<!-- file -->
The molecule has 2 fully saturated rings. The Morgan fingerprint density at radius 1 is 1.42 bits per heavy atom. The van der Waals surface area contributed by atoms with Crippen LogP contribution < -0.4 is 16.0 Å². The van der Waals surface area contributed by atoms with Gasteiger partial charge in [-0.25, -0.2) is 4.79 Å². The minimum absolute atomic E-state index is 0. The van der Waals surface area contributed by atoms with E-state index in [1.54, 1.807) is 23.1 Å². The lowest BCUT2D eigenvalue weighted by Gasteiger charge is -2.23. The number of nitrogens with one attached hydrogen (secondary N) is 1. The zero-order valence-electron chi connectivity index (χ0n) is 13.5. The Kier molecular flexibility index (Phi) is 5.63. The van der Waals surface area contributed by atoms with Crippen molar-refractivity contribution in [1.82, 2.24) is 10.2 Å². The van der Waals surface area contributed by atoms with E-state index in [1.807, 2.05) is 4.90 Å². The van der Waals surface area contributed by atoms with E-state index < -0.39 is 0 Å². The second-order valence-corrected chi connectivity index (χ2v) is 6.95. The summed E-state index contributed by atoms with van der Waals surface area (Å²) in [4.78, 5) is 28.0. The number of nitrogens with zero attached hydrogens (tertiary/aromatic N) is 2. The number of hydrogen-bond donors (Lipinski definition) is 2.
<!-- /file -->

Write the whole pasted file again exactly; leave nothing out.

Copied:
The molecule has 2 fully saturated rings. The Morgan fingerprint density at radius 1 is 1.42 bits per heavy atom. The van der Waals surface area contributed by atoms with Crippen LogP contribution < -0.4 is 16.0 Å². The van der Waals surface area contributed by atoms with Gasteiger partial charge in [-0.25, -0.2) is 4.79 Å². The minimum absolute atomic E-state index is 0. The van der Waals surface area contributed by atoms with E-state index in [1.54, 1.807) is 23.1 Å². The lowest BCUT2D eigenvalue weighted by Gasteiger charge is -2.23. The number of nitrogens with one attached hydrogen (secondary N) is 1. The zero-order valence-electron chi connectivity index (χ0n) is 13.5. The Kier molecular flexibility index (Phi) is 5.63. The van der Waals surface area contributed by atoms with Crippen molar-refractivity contribution in [1.82, 2.24) is 10.2 Å². The van der Waals surface area contributed by atoms with E-state index in [1.807, 2.05) is 4.90 Å². The van der Waals surface area contributed by atoms with E-state index < -0.39 is 0 Å². The second-order valence-corrected chi connectivity index (χ2v) is 6.95. The summed E-state index contributed by atoms with van der Waals surface area (Å²) in [4.78, 5) is 28.0. The number of nitrogens with zero attached hydrogens (tertiary/aromatic N) is 2. The number of hydrogen-bond donors (Lipinski definition) is 2.